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partial performance/unlawful eviction

Discussion in 'Buying & Selling a Home or Residence' started by mandalona, Apr 6, 2016.

  1. mandalona

    mandalona Law Topic Starter New Member

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    Jurisdiction:
    Texas
    We signed a one year rental agreement when we moved in. After the first year we entered into a verbal agreement to buy. We have been paying on thay agreement for 3 years now. During the 3 years we asked for written contracts many times always getting excuses. After the seller seeing all the sweat equity we have put in. The seller decided he wanted $100.000 more. We told him that wasn't the agreement. He then filed for eviction. We appealed the justice court eviction to county. County ruled against us because we are pro se and horrible litigators. We recently filed and was granted and ex parte restraining order to stop the writ of possession so we can see our day in court for trespass to try title. But the judge never set a bond on the restraining order. The seller is now asking to dissolve the tro. What can I do to fix this before I lose everything?
     
  2. army judge

    army judge Super Moderator

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    Frankly, without a written contract, you're on very shaky ground.

    You can delay the inevitable, but you'll eventually be evicted.

    You can't enforce that you can't prove ever existed.

    You may get another day in court, absent a written contract, or the other party agreeing with your story, you can't prevail.

    By the way, when you lose, it had nothing to do with your litigation skills.

    The problem for you is that you can't prove what you've been asserting.
     
  3. mandalona

    mandalona Law Topic Starter New Member

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    We have all the evidence for our part performance trespass to try title case...the problem is not knowing what paper work to file when to stop the eviction so we can have our day in court. Also the seller admitted to the agreement and that he should have got contracts. This admittance was in court under oath.
     
  4. army judge

    army judge Super Moderator

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    You can discuss the matter with an attorney.
    Most attorneys meet with prospective clients initially at no charge.
    If you ask the right questions, you might discover how best to proceed.

    I'd help you, but its far too complicated to do via the internet.
    I can tell you that if the other party supported your story in court, you'll need a transcript of the that trial, assuming the trial was held in county court or higher.

    If the eviction originated in JP court, or a Muni court, there'll be no record of testimony.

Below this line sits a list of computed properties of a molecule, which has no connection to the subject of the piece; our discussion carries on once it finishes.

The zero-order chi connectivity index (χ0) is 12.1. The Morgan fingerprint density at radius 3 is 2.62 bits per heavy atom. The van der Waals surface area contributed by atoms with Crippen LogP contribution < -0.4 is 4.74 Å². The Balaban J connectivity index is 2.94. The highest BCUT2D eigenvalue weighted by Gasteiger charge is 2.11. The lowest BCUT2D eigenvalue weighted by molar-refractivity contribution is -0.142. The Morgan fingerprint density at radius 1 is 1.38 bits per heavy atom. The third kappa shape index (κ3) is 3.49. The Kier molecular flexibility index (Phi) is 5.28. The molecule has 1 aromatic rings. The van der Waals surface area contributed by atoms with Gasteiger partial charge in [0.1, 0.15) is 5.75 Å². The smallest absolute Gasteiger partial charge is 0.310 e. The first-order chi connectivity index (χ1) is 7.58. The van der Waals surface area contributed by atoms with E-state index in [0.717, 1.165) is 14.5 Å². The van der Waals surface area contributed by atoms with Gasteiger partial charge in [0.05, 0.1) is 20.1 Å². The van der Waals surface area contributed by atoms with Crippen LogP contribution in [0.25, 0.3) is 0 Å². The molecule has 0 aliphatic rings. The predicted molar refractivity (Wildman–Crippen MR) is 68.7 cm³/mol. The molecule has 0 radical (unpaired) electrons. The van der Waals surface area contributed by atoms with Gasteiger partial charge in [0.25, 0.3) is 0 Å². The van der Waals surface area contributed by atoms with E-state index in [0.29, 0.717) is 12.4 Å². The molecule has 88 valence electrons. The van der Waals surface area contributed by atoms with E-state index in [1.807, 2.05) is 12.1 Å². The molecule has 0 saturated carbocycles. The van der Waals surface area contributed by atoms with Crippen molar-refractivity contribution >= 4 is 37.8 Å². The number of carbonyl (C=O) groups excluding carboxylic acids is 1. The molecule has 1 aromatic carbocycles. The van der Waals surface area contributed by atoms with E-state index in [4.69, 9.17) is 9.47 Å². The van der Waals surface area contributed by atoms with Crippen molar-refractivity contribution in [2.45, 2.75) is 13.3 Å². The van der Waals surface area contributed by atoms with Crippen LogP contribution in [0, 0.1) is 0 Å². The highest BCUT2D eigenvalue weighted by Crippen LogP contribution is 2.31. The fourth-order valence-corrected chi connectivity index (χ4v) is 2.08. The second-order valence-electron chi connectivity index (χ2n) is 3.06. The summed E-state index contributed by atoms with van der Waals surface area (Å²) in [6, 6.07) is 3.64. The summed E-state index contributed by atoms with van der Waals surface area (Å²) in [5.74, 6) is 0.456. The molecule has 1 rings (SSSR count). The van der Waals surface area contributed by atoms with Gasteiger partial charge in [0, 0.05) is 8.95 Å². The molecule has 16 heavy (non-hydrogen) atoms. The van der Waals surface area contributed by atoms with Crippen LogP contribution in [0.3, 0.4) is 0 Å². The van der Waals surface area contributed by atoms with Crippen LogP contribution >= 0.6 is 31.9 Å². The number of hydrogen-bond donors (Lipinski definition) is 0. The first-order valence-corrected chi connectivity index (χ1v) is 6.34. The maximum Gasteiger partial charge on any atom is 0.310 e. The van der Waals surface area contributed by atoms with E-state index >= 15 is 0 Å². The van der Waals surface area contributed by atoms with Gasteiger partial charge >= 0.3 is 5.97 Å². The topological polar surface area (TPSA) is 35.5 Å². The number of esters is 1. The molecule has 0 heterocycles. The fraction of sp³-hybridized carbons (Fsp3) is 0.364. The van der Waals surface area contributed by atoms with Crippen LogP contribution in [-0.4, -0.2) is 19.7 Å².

Good luck.
     
  5. adjusterjack

    adjusterjack Super Moderator

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    Sorry, but you've already lost.

    Texas statute Title 3 Chapter 26:

    Sec. 26.01. PROMISE OR AGREEMENT MUST BE IN WRITING. (a) A promise or agreement described in Subsection (b) of this section is not enforceable unless the promise or agreement, or a memorandum of it, is
    (1) in writing; and
    (2) signed by the person to be charged with the promise or agreement or by someone lawfully authorized to sign for him.
    (b) Subsection (a) of this section applies to:
    (4) a contract for the sale of real estate.


    Your arrangement for the last three years has been a month-to-month rental agreement (tenancy at will).

    Texas statute Title 8 Chapter 91:

    Sec. 91.001. NOTICE FOR TERMINATING CERTAIN TENANCIES. (a) A monthly tenancy or a tenancy from month to month may be terminated by the tenant or the landlord giving notice of termination to the other.
    (b) If a notice of termination is given under Subsection (a) and if the rent-paying period is at least one month, the tenancy terminates on whichever of the following days is the later:
    (1) the day given in the notice for termination; or
    (2) one month after the day on which the notice is given.


    Bottom line: Find yourself another place to live.

    Any money you've put into the place has been rent.

    As Army Judge says, you are only delaying the inevitable. You can't win this.
     
  6. army judge

    army judge Super Moderator

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    My friend, adjuster jack is correct.
    The old puddy tat is out of his bag, so read on, mate.
    I was trying to avoid a lengthy discussion of the "statute of frauds" and real estate.
    Google it.

    Even if there was a "contract", it wouldn't be a purchase contract per se.
    You can research that, too, mate.
    I wish you well, and hope you get it sorted.
     

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